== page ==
Monday, February 7, 2011
My cyber friend Linda, the baglady, recently wrote about maintaining social networks in retirement. She pointed out that people have differing needs for social contact. Some of us require more social contact than others. Another blog friend, DJan, wrote about the changes to her daily routine since she retired. One of the benefits of joining the blogging community has been getting to know other bloggers who are at the same stage of life as me. I'm constantly learning something new and forced to examine my own thinking.
So the baglady got me thinking about my own social contacts. One of the things that has been challenging for me in retirement is that I no longer have the casual social connections that I had when I was working. There are a lot of informal social outings that come about because of daily contact with a group of people. Someone will mention that there's a craft fair on Saturday and someone else will suggest that it would be fun to go as a group and with little or no effort a weekend becomes full with group activities. There are automatic invitations to holiday parties when you're working. There's also an immediate support system when something goes wrong. You're immediately missed when you don't show up for work. All that stops when employment ends.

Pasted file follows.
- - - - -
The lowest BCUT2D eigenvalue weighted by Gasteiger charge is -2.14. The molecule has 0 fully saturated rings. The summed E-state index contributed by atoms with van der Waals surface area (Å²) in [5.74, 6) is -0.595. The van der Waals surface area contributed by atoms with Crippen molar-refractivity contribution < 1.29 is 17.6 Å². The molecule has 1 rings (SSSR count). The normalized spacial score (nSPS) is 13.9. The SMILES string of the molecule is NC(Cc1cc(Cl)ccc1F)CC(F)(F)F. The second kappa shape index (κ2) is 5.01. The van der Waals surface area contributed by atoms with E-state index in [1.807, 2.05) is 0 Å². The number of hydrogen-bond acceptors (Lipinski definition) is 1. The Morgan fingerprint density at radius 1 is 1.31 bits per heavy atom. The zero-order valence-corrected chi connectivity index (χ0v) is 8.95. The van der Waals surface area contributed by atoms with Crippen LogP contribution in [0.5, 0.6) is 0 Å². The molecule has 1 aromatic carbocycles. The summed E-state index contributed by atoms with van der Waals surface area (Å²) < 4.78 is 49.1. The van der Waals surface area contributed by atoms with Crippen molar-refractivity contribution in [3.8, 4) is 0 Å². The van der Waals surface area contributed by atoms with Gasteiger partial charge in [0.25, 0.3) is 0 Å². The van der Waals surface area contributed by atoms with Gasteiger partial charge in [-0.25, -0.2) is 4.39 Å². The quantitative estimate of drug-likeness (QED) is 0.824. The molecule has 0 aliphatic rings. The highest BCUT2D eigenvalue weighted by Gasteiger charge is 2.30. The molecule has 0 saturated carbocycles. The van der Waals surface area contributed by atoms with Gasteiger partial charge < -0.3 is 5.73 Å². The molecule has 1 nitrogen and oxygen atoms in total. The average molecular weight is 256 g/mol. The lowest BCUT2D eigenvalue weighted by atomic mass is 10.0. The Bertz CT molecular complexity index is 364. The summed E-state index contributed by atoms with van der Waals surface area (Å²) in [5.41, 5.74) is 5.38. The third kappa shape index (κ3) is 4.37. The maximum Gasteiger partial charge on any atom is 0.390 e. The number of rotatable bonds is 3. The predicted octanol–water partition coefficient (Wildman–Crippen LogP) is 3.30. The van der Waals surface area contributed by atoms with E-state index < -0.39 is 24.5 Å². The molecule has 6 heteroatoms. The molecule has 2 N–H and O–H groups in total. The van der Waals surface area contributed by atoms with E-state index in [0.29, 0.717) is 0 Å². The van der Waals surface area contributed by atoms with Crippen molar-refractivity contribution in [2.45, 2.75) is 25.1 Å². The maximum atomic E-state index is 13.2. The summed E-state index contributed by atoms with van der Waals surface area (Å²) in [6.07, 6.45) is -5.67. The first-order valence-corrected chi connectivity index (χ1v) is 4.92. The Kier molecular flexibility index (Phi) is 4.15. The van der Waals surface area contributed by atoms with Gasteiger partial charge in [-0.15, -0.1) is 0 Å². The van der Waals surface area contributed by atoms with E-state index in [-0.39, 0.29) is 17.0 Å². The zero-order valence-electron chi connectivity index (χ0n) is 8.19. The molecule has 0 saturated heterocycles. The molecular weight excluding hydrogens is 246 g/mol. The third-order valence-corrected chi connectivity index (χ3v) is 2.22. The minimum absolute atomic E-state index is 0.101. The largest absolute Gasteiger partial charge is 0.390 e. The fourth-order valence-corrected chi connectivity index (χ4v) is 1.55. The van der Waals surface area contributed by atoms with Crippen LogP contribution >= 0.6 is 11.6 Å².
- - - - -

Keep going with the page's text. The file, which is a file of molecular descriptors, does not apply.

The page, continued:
I haven't been diligent in establishing new social contacts or maintaining my relationships with pre-retirement friends. It takes work and I haven't put forth the effort on a regular basis. I have enjoyed the few activities that I 've organized. But, there's the gist of the issue... I have to organize it. I've come to realize that my need for social contact isn't very high.
I don't have a best friend. I am sometimes envious of Oprah's relationship with her best friend, Gayle...but not envious enough to work at being a better friend. I think it gets harder to establish friendships as I get older. There's something so comfortable with old friends. You don't have to explain the history and they accept you for what you are and forgive you the obvious flaws. The hard work in building the relationship was done years ago. The problem with old friends is that things change. People die, or move away, or get a divorce. The crowd of old friends is diminishing.
As I get older, family assumes a greater role in my social network. They provide all the benefits of old friends and they're always there...usually with only a few snide comments about not having heard from me in a long time.
I live in a rural area. There aren't a lot of organized social activities in which to participate. I have a writing group that meets a couple of times a month...I organized it. I attend the Lions Club meeting every other Wednesday. I can't bring myself to attend the senior citizen lunches. My old friend, Dick, invited me to go with him, but I guess I haven't fully accepted that I am a senior.
I think I'm just going to adopt a cat for companionship.